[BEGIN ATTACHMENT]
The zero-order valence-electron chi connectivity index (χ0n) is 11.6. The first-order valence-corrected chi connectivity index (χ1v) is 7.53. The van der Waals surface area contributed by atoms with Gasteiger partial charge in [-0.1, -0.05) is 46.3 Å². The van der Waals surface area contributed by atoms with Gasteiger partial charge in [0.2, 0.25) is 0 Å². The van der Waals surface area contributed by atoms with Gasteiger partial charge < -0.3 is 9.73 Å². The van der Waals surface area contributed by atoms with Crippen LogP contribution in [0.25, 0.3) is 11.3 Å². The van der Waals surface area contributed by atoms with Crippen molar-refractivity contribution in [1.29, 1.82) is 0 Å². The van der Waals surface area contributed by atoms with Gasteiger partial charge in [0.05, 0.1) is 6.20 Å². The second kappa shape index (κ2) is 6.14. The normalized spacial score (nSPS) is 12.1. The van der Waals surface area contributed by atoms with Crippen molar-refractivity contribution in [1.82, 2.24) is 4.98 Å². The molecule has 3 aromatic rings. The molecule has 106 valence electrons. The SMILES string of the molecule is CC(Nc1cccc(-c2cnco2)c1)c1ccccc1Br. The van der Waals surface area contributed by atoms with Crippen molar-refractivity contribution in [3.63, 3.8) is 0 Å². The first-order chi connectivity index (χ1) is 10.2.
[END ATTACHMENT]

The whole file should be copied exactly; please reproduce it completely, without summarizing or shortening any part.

The zero-order valence-electron chi connectivity index (χ0n) is 11.6. The first-order valence-corrected chi connectivity index (χ1v) is 7.53. The van der Waals surface area contributed by atoms with Gasteiger partial charge in [-0.1, -0.05) is 46.3 Å². The van der Waals surface area contributed by atoms with Gasteiger partial charge in [0.2, 0.25) is 0 Å². The van der Waals surface area contributed by atoms with Gasteiger partial charge < -0.3 is 9.73 Å². The van der Waals surface area contributed by atoms with Crippen LogP contribution in [0.25, 0.3) is 11.3 Å². The van der Waals surface area contributed by atoms with Crippen molar-refractivity contribution in [1.29, 1.82) is 0 Å². The van der Waals surface area contributed by atoms with Gasteiger partial charge in [0.05, 0.1) is 6.20 Å². The second kappa shape index (κ2) is 6.14. The normalized spacial score (nSPS) is 12.1. The van der Waals surface area contributed by atoms with Crippen molar-refractivity contribution in [1.82, 2.24) is 4.98 Å². The molecule has 3 aromatic rings. The molecule has 106 valence electrons. The SMILES string of the molecule is CC(Nc1cccc(-c2cnco2)c1)c1ccccc1Br. The van der Waals surface area contributed by atoms with Crippen molar-refractivity contribution in [3.63, 3.8) is 0 Å². The first-order chi connectivity index (χ1) is 10.2.